Your new journalism job: what do reporters, editors get paid?

What is writing, reporting and editing worth to you?

Everyone says he didn’t get into journalism to be rich – particularly not the print field – but rather it’s what he wants to do.

But when you really face the numbers it may seem even more daunting.

So what is reporting worth to you? I hope less than it was in 2001.

Someone starting out could look to make anywhere from $20,000 to $30,000, though the median salary for journalists in 2001 was approximately $44,000. (Via Mindy McAdams)

Working as an intern at the Philadelphia Business Journal, I made the equivalent of $16,000 a year. As a post-graduate intern covering state government this past summer in Harrisburg, Pa., I made what would be $25,000 during a full year.

Understand, though, the difference in cost of living. According to CNN Money’s salary calculator, I would need to make more than $30,000 to live in Philadelphia and maintain the same standard of living as I did in Harrisburg. That’s already well beyond the median salary for all newspaper reporters.

The only full-time gig in Philadelphia I seriously pursued offered a salary of just that: $30,000, though the position is going to remain unfilled because of budget cutbacks.

You need more than $190,000 to raise a child to age 18, according to estimates by Can you do that on that total?

How much can I make as a freelance journalist? I am in the process of figuring just that out, being two weeks into my freelance career. I’d set a goal of $30,000, considering I wouldn’t much want to dip below my standards as a post-graduate intern, but that seems daunting thus far.

Much more is to be discovered and learned, though, so keep all of this in mind.

My peers have found part-time work to develop a steady stream of money, though small, to compliment whatever freelance money they can earn. I’ve made a small step in that direction by blogging for BNET, a business-news subsidiary of CBS. I’m also selling my services, like I did recently with storytelling (hire me to tell your story!).

Maybe we ought to just look at these jobs.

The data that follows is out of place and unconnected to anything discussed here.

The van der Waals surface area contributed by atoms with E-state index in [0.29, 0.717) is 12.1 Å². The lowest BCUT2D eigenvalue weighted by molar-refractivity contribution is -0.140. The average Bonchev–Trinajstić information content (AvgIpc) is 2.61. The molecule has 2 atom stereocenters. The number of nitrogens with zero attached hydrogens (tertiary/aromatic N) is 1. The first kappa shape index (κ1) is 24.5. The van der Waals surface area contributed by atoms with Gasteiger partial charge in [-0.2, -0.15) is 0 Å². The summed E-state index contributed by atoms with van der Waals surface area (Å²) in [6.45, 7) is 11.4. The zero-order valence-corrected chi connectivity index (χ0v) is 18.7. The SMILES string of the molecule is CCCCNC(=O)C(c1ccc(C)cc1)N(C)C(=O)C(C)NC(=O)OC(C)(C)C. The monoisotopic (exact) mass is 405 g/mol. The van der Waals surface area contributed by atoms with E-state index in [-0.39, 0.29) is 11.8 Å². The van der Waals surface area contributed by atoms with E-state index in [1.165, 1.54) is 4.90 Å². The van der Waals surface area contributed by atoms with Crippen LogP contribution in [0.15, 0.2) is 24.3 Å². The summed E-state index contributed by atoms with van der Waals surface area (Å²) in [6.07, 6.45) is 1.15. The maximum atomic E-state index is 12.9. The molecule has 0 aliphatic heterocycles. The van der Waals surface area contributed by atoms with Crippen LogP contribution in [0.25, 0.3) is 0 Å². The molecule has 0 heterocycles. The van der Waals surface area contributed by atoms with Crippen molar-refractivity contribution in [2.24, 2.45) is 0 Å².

Do those numbers shock you? Are you ready to find your own alternative revenue streams?

Photo from Graph from MindyMcAdams.

10 thoughts on “Your new journalism job: what do reporters, editors get paid?”

  1. The numbers don’t shock me, but they certainly don’t paint a pretty picture. The scary part to me is how many people in our generation of journalists choose to be scared away by them. We’re in a stage now where journalism needs the fresh faces and ideas to innovate and save some sinking ships.

    I am more than ready to work a part-time job flipping burgers to subsidize my reporting after graduation. Or to take on a full-time job elsewhere and do freelance and blogging work in the meantime to keep me sane. I just hope that there are more people out there than me who will.

  2. My first reporting job out of college finally came about a year after graduation when I responded to an ad in my local weekly newspaper. They paid me a cool $350 a week, with benefits coming after 3 months of employment.

    I’ve been lucky enough to be able to supplement my income through a side job that I’ve held for the past five years. Chances are I’d be making the same amount of money if I did the side job full time (and that only runs October to May)

    Working at a daily, they’ve bumped my pay up to $500 a week, but the commute sucks up most of that money to a level that’s the same if I had been working at my old paper.

    Flip burgers, write what you want. Be happy.

  3. Holly:
    I am glad there are other newspaper ideologues like me out there.

    I think what you say is a lesson for most who want to write and are willing for a challenge. Get some comforting forms of alternative revenue – blogging or bartending or, as you suggest, flipping burgers! – but then focus on writing what you want to write.

    Thanks both for reading and commenting. If you get a chance and use online aggregation, subscribe here:

    Thanks again. Any other thoughts out there?
    -Christopher Wink

  4. Now probably isn’t the “right” time to be saying this – but with all do respect to Holly – attitudes such as that are part of the problem. Journalism is a skilled trade, and an extremely important and valuable one to boot.

    When it comes to hiring journalists it is a buyers market for employers. There are tons of journalists willing to take jobs, uproot their lives, and “subsidize” their work, their career with a part-time job.

    Its not fair to other journalists, and its not fair to one’s self. It also is bad for journalism.

    In order to produce well thought out projects, investigative pieces, and other hard hitting socially useful articles one needs to be able to devote all of their working time to the project. This means two things to me: A. They need to be paid enough to have only one job. and B. They need to have the flexibility to cover what needs to be covered. A part-time job does not allow for that.

    That said, who can blame somebody for looking for more work when being asked to work at a Daily newspaper for $500 a week?

    Its these reasons that I chose not to go into the newspaper world. Not that I was “scared” by the numbers , I don’t think that’s the correct phrase.

    Journalists are some of the smartest people I know. They perform a vitally important duty for our society and they deserve to be treated, and paid with respect.